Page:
Wednesday, April 23, 2014

Postpartum Depression


During pregnancy you are get yourself amped up for the big day and beyond.  There is so much anticipation and excitement leading up to becoming a new mommy and daddy.  I have had some people ask me a few questions about what they can expect for their first few weeks home from the hospital.  One momma sent me an email asking me all about postpartum depression.  She is about 22 weeks pregnant and has a concern that she will have postpartum depression because her mom had it after delivery.  There are a ton of questions about postpartum depression that women are looking into during their pregnancy.  I hope to answer a few!

What is the difference between “the baby blues” and postpartum depression?
url.jpg
“The baby blues” is something more common than mommas think.  You normally begins to see symptoms a few days after giving birth.  “The baby blues” happens because of the hormonal changes in your body happening post birth.  The symptoms include: 
  • mood swings
  • sadness
  • crying spells
  • trouble sleeping
  • irritability
  • changes in appetite
  • trouble concentrating
All of the symptoms are perfectly normal post delivery.  They should last from 1 to 2 weeks.  It is when your symptoms last longer than this that you want to discuss it a bit further with your doctor or midwife.  

Postpartum Depression is a severe depression with some symptoms similar to “the baby blues”.  At first it is hard to decipher postpartum depression from “the baby blues” because of the similarity in the symptoms.  With postpartum depression you can have similar symptoms to “the baby blues” such as:
  • mood swings
  • crying spells 
  • sadness
  • difficulty sleeping
  • irritability
The difference comes in when the symptoms become destructive to your life as a new momma.  You may find some other symptoms with postpartum depression such as:
  • neglectful of your baby
  • negative feelings towards your baby
  • concern you will hurt your baby
  • disregard for yourself
  • constant exhaustion
  • feelings of worthlessness
  • constant guilt
  • changes in appetite
  • weight loss or weight gain
  • recurrent thoughts of death or suicide

Is postpartum depression genetic?  What causes postpartum depression?

There are many factors that put you at a higher risk for postpartum depression.  Just because your mom had it with her children does not necessarily mean you will have it with yours.  Some things that put you at risk are:
  • history of depression
  • history of severe PMS
  • medical complications for you or your baby during pregnancy and/or delivery
  • stressful relationships
  • lack of support from family and/or friends

A difficult relationship with your baby fathers or difficult family relationships will add a great deal of unnecessary stress to the already stressful new mommyhood.  This can add fuel to the fire if you are already at risk for postpartum depression.  You are also dealing with so many changes to your body after you have delivered your baby.  You may be in severe pain and discomfort and may feel unattractive with your new post baby body which can add to feelings of depression.  One of the biggest causes of postpartum depression is the drop in estrogen and progesterone.  This drop can lead to depression.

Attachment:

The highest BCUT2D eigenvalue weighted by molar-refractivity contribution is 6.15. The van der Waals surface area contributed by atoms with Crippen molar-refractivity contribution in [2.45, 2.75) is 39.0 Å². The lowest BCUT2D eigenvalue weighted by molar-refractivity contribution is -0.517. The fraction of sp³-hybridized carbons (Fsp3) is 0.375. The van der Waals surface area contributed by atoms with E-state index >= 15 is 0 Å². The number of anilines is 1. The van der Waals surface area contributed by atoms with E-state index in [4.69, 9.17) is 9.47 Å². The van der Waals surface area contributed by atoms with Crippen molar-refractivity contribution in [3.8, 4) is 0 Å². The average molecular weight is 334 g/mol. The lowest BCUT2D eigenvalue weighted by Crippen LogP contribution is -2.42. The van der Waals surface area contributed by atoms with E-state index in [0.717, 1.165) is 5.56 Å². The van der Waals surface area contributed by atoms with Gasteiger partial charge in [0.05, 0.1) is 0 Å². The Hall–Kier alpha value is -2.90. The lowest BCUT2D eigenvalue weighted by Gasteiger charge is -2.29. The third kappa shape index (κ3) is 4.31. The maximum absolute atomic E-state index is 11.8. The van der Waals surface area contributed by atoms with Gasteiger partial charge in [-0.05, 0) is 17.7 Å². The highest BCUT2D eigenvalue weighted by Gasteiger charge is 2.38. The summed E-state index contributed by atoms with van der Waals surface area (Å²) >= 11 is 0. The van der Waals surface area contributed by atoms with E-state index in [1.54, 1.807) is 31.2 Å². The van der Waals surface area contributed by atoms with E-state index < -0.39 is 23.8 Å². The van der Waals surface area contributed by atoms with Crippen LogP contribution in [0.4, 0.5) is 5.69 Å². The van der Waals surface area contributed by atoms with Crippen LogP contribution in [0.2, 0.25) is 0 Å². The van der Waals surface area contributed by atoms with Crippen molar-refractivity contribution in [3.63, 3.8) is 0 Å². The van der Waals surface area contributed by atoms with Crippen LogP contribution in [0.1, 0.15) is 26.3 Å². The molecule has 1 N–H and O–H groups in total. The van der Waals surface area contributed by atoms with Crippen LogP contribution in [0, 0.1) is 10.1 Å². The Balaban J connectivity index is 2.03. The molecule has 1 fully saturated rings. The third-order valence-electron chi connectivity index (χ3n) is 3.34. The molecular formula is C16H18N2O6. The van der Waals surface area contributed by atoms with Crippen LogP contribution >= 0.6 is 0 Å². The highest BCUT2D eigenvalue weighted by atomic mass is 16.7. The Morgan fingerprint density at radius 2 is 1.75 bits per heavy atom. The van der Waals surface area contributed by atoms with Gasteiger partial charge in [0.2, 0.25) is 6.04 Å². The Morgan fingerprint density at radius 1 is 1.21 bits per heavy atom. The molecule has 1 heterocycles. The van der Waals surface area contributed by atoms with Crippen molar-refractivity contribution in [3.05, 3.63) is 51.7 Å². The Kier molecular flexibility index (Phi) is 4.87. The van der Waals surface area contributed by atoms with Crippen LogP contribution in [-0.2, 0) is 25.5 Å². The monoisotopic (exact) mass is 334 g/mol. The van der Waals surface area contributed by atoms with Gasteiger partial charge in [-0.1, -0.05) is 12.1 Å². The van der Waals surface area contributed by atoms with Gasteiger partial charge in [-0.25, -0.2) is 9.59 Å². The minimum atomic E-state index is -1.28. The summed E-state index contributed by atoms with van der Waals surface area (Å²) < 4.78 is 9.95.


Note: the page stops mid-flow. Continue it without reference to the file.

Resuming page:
Can I prevent postpartum depression from happening to me?  How?

There are some things to do to help you ease into motherhood and keep the stress levels down.

Get sleep.  Rest as much as possible.  When your baby sleeps, you should take advantage of the time and get a little cat nap in.

Set time for you.  Talk to your partner about having some time for yourself, even if it is just to take a shower.  Have a little bit of alone time to just decompress after your long day with your baby.  Get a schedule going with your partner that allows you that time.

Get fresh air.  Taking your baby out for a stroll is the best thing for the both of you.  Some fresh air really makes the difference with helping your post delivery recovery.  There is nothing like fresh air to help a baby sleep.  Of course you can’t bring your baby out in 20 degree weather so if you have a winter baby do your best to have lights on open the shades to let the light in.

Exercise.  It is so important to be active.  It will help keep the endorphins flowing and improve any depression you may be feeling.  Studies have proven that exercise is a wonderful medicine for any depression.

Surround yourself with love and support.  Keep out any negativity!  Whether it is your in-laws or someone down the street...keep yourself surrounded with the people who will love, support and care for you.  There is no need to have any negativity around you or your beautiful family.  Negativity from outsiders will not only add to postpartum depression but it can also cause problems between you and your partner.  It is best to nip it in the bud before it starts and make a healthy choice not to be around it.

Share your feelings.  Set some time for a date night with your partner at least once a week when you and your partner can talk about how you are feeling about the new exciting things happening in your life.

Ask for help.  It is totally okay to ask for help if you are feeling overwhelmed.  Being overwhelmed doesn’t make you a bad mommy.  It is part of motherhood. 

Breastfeed.  Breastfeeding, like exercise, releases endorphins and keeps the sprits up.  it does wonders for your body and your baby.  It is natural and your body's reaction to delivering a baby,

No comments:

Post a Comment